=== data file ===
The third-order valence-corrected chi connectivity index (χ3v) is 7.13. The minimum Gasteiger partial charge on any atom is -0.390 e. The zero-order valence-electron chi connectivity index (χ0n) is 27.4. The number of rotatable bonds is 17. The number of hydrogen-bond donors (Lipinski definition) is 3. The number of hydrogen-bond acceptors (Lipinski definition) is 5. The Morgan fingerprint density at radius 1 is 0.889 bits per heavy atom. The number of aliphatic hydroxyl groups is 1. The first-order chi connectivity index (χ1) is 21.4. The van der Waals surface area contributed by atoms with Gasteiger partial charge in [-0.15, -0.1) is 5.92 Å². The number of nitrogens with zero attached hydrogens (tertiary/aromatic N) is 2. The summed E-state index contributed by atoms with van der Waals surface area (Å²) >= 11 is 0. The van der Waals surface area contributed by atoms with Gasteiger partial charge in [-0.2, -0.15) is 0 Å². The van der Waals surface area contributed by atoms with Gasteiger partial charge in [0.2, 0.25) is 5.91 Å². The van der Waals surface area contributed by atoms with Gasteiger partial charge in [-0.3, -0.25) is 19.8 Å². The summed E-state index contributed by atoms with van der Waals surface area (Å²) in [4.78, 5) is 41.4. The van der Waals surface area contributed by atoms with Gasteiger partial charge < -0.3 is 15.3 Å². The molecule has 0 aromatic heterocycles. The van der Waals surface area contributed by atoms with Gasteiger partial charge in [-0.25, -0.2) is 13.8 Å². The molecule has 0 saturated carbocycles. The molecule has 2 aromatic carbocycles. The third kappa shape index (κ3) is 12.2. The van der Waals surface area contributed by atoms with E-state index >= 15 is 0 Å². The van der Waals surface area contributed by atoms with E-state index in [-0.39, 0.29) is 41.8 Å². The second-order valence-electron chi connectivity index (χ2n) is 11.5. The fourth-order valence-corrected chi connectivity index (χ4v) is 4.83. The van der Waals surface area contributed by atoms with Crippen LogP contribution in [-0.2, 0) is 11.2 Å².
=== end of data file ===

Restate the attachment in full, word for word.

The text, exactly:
The third-order valence-corrected chi connectivity index (χ3v) is 7.13. The minimum Gasteiger partial charge on any atom is -0.390 e. The zero-order valence-electron chi connectivity index (χ0n) is 27.4. The number of rotatable bonds is 17. The number of hydrogen-bond donors (Lipinski definition) is 3. The number of hydrogen-bond acceptors (Lipinski definition) is 5. The Morgan fingerprint density at radius 1 is 0.889 bits per heavy atom. The number of aliphatic hydroxyl groups is 1. The first-order chi connectivity index (χ1) is 21.4. The van der Waals surface area contributed by atoms with Gasteiger partial charge in [-0.15, -0.1) is 5.92 Å². The number of nitrogens with zero attached hydrogens (tertiary/aromatic N) is 2. The summed E-state index contributed by atoms with van der Waals surface area (Å²) >= 11 is 0. The van der Waals surface area contributed by atoms with Gasteiger partial charge in [-0.2, -0.15) is 0 Å². The van der Waals surface area contributed by atoms with Gasteiger partial charge in [0.2, 0.25) is 5.91 Å². The van der Waals surface area contributed by atoms with Gasteiger partial charge in [-0.3, -0.25) is 19.8 Å². The summed E-state index contributed by atoms with van der Waals surface area (Å²) in [4.78, 5) is 41.4. The van der Waals surface area contributed by atoms with Gasteiger partial charge < -0.3 is 15.3 Å². The molecule has 0 aromatic heterocycles. The van der Waals surface area contributed by atoms with Gasteiger partial charge in [-0.25, -0.2) is 13.8 Å². The molecule has 0 saturated carbocycles. The molecule has 2 aromatic carbocycles. The third kappa shape index (κ3) is 12.2. The van der Waals surface area contributed by atoms with E-state index >= 15 is 0 Å². The van der Waals surface area contributed by atoms with E-state index in [-0.39, 0.29) is 41.8 Å². The second-order valence-electron chi connectivity index (χ2n) is 11.5. The fourth-order valence-corrected chi connectivity index (χ4v) is 4.83. The van der Waals surface area contributed by atoms with Crippen LogP contribution in [-0.2, 0) is 11.2 Å².